The outlook at Douglas Aircraft in Long Beach, which has suffered through a long darkness of financial loss and management turmoil, appears to have brightened somewhat in recent weeks.
The McDonnell Douglas subsidiary is expected to achieve its critical goal of obtaining government certification of the new MD-11 jetliner by Oct. 31, deliver a record number of MD-80s in the current quarter and keep the Air Force C-17 cargo jet on its revised schedule for a first flight in March.
"Douglas is doing fine," Douglas President Robert Hood said Friday. "All in all, we are on track to do the things we said we were going to do. We are trying to get our systems fixed. We are trying to get some experienced people in manufacturing positions so we can fill our $55-billion backlog."
The aerospace company still faces massive long-term challenges. Many of its manufacturing systems are antiquated, although its aircraft are modern. Its costs are high, despite painful cuts. Morale is improving, but more layoffs are possible. Nonetheless, engineers, production workers and managers said in interviews that they sense that the company may be turning a corner, at least in the short term.
"The company was a horror story before, and now we are rolling," a production supervisor said. "We are solving our problems, and it boosts our morale."
Investors, responding to a series of developments at Douglas and at other units within McDonnell, have sharply bid up the price of the company's stock. McDonnell shares closed trading Friday at $51.875, up from $41.375 on Aug. 30 and from a summer low of $34.50 on June 22.
Lawrence M. Harris, securities analyst at Bateman Eichler, Hill Richards, observed that McDonnell shares have outperformed Boeing in the past month, even though Boeing is generally considered by many analysts to have a stronger business outlook. In the past week, Douglas shares have zipped past Boeing, which closed Friday at $46.125.
At least part of the reason for McDonnell strength comes from accounting magic, in which the firm purchased annuities to cover future pension liabilities, a move that boosted the book value of the stock from $86 a share to $92 a share, Harris noted. Also, short-sellers, who have bet against the stock, are apparently fleeing their positions.
But the investor interest also reflects an improved view of the company's business outlook. The Iraqi invasion of Kuwait gave an immediate shot in the arm to the firm's C-17 transport, because it demonstrated the critical shortfall in U.S. military transport, a senior Pentagon official said this week.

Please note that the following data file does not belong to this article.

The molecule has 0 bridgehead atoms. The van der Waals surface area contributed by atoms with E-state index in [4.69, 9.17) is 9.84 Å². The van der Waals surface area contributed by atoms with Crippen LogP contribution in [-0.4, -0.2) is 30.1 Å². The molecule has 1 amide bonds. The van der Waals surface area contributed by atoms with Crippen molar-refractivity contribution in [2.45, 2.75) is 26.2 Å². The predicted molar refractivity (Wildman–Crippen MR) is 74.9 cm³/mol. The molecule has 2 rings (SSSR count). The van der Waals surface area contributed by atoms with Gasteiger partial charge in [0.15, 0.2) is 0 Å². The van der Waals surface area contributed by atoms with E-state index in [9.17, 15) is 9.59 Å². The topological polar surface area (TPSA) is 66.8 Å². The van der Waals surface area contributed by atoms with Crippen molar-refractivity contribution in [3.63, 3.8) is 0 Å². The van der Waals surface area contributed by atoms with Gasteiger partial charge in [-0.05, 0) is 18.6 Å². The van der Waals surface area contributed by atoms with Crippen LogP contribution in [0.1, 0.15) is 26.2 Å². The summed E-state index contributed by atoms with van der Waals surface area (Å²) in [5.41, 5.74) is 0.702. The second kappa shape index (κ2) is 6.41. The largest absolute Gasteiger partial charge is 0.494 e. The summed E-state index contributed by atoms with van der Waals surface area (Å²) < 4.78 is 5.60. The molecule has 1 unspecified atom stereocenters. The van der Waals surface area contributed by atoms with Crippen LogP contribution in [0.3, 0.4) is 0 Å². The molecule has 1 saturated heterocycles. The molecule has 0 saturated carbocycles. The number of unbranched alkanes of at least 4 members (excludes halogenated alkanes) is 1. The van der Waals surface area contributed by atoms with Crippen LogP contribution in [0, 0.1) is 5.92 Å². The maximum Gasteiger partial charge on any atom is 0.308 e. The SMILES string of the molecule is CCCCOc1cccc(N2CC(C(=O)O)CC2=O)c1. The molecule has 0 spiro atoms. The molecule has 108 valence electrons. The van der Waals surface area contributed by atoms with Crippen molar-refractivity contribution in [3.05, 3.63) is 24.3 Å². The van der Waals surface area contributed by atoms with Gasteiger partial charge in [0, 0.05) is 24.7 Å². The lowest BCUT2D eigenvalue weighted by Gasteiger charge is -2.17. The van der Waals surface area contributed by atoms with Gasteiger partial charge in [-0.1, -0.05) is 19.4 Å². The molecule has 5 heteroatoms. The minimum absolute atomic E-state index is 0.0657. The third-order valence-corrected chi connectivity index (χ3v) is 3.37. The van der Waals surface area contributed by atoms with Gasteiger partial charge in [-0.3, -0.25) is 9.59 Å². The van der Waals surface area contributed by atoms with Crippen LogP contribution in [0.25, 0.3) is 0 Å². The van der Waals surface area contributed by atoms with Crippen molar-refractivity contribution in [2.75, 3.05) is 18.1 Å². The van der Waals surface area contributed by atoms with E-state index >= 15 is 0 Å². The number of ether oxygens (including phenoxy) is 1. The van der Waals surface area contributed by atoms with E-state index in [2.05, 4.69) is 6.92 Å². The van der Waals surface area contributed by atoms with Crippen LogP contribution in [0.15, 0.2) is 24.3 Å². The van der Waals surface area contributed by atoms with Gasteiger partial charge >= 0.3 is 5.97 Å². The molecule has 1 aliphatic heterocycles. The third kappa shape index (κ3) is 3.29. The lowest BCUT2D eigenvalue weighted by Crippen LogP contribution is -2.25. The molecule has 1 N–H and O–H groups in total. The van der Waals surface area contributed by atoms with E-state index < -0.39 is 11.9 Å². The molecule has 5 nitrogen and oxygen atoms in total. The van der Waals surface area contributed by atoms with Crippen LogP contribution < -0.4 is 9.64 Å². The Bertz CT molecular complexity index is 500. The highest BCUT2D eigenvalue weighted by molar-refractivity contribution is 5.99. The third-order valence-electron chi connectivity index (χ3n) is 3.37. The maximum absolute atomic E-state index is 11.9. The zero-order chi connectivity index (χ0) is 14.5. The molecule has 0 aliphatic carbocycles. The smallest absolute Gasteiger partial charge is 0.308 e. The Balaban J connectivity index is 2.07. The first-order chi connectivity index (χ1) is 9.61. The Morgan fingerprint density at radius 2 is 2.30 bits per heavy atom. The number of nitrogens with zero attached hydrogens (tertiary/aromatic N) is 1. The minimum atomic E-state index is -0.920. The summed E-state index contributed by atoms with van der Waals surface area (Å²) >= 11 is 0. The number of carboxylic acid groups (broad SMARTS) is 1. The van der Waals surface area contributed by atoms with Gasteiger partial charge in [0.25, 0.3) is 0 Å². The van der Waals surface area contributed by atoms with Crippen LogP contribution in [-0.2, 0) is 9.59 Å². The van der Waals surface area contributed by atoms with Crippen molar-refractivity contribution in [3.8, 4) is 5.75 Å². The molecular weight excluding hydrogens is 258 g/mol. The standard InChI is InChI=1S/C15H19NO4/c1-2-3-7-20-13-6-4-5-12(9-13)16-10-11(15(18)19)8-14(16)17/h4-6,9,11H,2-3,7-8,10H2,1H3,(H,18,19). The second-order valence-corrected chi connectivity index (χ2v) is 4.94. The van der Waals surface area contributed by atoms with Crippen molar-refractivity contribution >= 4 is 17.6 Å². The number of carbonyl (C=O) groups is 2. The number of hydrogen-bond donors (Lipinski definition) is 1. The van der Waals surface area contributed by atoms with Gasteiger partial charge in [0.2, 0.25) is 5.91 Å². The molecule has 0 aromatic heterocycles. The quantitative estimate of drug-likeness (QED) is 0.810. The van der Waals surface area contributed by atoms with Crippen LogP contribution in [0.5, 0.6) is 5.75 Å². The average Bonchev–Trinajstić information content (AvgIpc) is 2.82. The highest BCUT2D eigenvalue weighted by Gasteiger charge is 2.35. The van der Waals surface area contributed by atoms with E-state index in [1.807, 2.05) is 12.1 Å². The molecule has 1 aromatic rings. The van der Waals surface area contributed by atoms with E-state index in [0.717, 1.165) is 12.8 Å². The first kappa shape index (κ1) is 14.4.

In addition, a decision to supply Saudi Arabia with McDonnell F-15 jet fighters out of the U.S. inventory could extend production of the aircraft, which was scheduled to end in 1993.
Most important, Douglas appears headed for success in its MD-11 certification effort. The company is counting on obtaining Federal Aviation Administration certification by the end of next month, enabling it to deliver and book revenue for up to five of the $100-million jetliners this year.
A key MD-11 official said in an interview Friday: "The flight testing is going really well, even though things are hectic. It is getting down to the time when you pray things go well, because time is limited now to fix things."
Rumors within the aircraft industry have suggested all summer that the MD-11 avionics system is deeply flawed, but Douglas officials insist that the avionics--the cockpit electronics--are performing well. The firm recently completed all testing on the first of four MD-11s, an important milestone.
Even if the MD-11 is certified by Oct. 31, it will not be certified for Category III instrument landings, the most rigorous type. That part of the avionics system will be certified later, but officials say that will not affect deliveries or operation of the aircraft.
In addition, the MD-11 has had serious problems in its inability to achieve promised fuel efficiency. The company has acknowledged that the test aircraft burn 4% to 6% more fuel than expected.
"I think we will meet our contractual commitments," Hood said about the problem. The company is trying to improve the fuel efficiency by changes to the engine, reducing drag and reducing weight.
A representative for a major airline buying MD-11 said he remains "greatly concerned" about the fuel efficiency problem, but he senses an overall improvement at Douglas. "For a while, we did not feel anybody was in control," he said.
The final month of MD-11 flight testing will include the function and reliability tests, which are particularly important to the FAA. Activity is so fast paced that a last-minute problem could derail the schedule.
Hood said the MD-80 program will be profitable for the foreseeable future. Douglas expects to deliver 80 aircraft in the second half of the year, up from 59 in the first half.